The storyline of “Teşkilat” (The Organization), one of the most-watched television series in Turkey airing on the state-run TRT1, has been changed in the second season in line with Turkey’s changing foreign policy. People from the United Arab Emirates (UAE) no longer play the bad guys in the popular series, which is officially produced by Turkey’s National Intelligence Organization MİT. “External or foreign powers,” jealous of Turkey’s drone technology in the first season, are now pursuing conspiracies against Turkey’s oil and natural gas drilling in the eastern Mediterranean.
Turkey and the UAE were on different sides of almost at every political issue in the region, working against each other for a long time. While Dubai-owned television stations were broadcasting news stories against Turkey, Turkey, along with Qatar, was targeting the regimes of the UAE, Saudi Arabia and Egypt in particular and supporting the Muslim Brotherhood, their arch-enemy. For the first time in Turkish history, in a television series scripted by MİT, Arabs were presented as hostile foreign powers, and moreover, some well-known UAE figures were included in the series.
Turkish actor Mehmet Usta, the bad guy in the first season, portrayed the former leader of Fatah and advisor to the Emirates’ ruling family Mohammad Yusuf Dahlan. His name in the series, Zayed Fadi, was a combination of Dahlan’s nickname, Abu Fadi, and the name of UAE Foreign Minister Abdullah bin Zayed, the person most criticized by the pro-government Turkish media.
The improvement in relations between Turkey and the UAE was first reflected in the media. Ankara had warned TV channels affiliated with the Muslim Brotherhood based in Turkey and prevented them from targeting the regimes of the Gulf countries and Egypt in their broadcasts. Bad guy Zayed Fadi in “Teşkilat” was killed at the end of the first season. The UAE imposed a video ban on mafia leader and Turkish President Recep Tayyip Erdoğan’s one-time ally Sedat Peker, who currently lives in the Emirates and who had posted YouTube videos revealing the Erdoğan government’s alleged crimes of recent years. Peker was also prohibited from tweeting last week.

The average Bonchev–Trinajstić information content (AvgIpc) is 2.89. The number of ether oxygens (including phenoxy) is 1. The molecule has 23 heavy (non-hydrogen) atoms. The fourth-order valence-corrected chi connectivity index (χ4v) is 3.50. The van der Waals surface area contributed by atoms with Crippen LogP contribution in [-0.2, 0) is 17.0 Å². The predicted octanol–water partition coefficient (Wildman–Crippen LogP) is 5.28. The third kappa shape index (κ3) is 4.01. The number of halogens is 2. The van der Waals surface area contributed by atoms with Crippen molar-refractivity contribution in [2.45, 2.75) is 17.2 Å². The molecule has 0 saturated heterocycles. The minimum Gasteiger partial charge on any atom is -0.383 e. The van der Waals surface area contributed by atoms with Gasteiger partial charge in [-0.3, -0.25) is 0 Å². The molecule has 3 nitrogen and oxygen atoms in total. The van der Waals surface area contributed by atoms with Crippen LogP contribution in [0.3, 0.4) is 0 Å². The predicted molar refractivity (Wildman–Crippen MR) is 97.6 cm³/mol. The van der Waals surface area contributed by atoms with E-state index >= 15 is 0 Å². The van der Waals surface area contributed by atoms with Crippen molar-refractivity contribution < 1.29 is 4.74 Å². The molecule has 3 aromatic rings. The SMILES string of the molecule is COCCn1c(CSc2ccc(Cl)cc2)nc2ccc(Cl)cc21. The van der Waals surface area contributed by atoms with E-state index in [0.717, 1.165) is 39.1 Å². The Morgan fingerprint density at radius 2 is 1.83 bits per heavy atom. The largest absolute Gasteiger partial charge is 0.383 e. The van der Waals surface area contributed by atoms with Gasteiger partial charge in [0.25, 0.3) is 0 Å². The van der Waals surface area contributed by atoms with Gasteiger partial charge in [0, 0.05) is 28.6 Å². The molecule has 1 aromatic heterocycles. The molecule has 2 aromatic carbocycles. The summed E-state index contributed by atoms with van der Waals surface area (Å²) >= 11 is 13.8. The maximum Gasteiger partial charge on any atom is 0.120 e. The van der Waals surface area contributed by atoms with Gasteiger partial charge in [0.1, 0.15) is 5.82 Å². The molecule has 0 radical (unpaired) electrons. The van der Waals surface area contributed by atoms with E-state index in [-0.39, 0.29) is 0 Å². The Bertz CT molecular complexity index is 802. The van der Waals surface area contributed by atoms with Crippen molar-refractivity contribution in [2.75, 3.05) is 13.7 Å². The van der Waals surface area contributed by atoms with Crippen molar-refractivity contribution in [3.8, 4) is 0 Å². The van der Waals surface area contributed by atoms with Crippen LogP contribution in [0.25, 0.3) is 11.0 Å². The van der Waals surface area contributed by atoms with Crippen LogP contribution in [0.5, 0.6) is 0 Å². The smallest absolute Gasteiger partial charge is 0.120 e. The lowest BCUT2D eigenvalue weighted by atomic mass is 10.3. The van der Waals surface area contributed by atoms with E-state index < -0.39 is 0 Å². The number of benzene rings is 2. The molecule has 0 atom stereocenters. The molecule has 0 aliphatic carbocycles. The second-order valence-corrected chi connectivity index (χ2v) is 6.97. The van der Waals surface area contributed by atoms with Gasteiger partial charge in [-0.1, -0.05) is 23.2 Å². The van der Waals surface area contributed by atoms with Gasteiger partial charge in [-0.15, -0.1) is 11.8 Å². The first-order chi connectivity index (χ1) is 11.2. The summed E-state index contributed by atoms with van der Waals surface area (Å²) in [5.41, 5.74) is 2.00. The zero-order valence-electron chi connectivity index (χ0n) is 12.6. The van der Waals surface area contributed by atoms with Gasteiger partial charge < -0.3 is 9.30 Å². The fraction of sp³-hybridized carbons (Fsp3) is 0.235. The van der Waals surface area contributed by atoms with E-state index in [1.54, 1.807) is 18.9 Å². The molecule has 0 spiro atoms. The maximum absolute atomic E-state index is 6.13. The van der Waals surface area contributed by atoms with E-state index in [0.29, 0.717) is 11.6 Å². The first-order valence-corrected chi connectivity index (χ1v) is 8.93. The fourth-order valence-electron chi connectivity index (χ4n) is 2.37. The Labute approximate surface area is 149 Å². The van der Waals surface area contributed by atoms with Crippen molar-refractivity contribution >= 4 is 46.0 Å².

The second season, which started on Sunday, focuses on Turkey’s controversial gas and oil exploration activities in the eastern Mediterranean. “Foreign powers” targeting Turkey’s domestically produced drones in the first season are now trying to prevent Turkey’s drilling activities in the Mediterranean. Of course, while doing this, they cooperate with “traitors,” or dissidents, in Turkey.
In the last episode, an agent for a “foreign power” speaking Turkish with an American accent sabotaged one of the drill ships that had caused a crisis between the European Union and Turkey this year. The ship, which was blown up, was interestingly named after Mavi Vatan, a naval doctrine identified with Turkey’s policy in the Mediterranean. The ship used in the series was actually Turkey’s first drill ship, the Fatih.
It was repeatedly emphasized in “Teşkilat,” where the lines are reminiscent of a lecturer, that after Iraq, Libya, and other North African countries that had experienced domestic chaos, it was now Turkey’s turn to experience some turbulence. It was claimed that “foreign powers” would try to divide Turkey on the pretext of bringing democracy and freedom. According to the scriptwriters, or more correctly, MİT officials, terrorist organizations operating against Turkey would be supported through think tanks in Turkey. Thus, it is easy to understand that MİT wants the audience to think that opponents of the Erdoğan government who demand more democracy and more freedom in the country are tools of these “foreign powers.”
“Teşkilat,” which aims to show the Turkish state as strong and powerful, is very popular among the Turkish public. It is based on a story that a group of MİT agents faked their own deaths in an airplane crash to enable them to freely carry out covert operations against the bad guys, who are ready to do everything in their power to prevent Turkey’s resurgence. It increases the pride of the viewers to see that Turkish agents are talented like the CIA agents in the Hollywood productions they watched for years. Given the fact that Turks take non-fiction TV series very seriously, it’s not a bad idea to spread government propaganda through them. However, it will be very disappointing for some to realize that there is a huge gap between real life and the story in “Teşkilat.”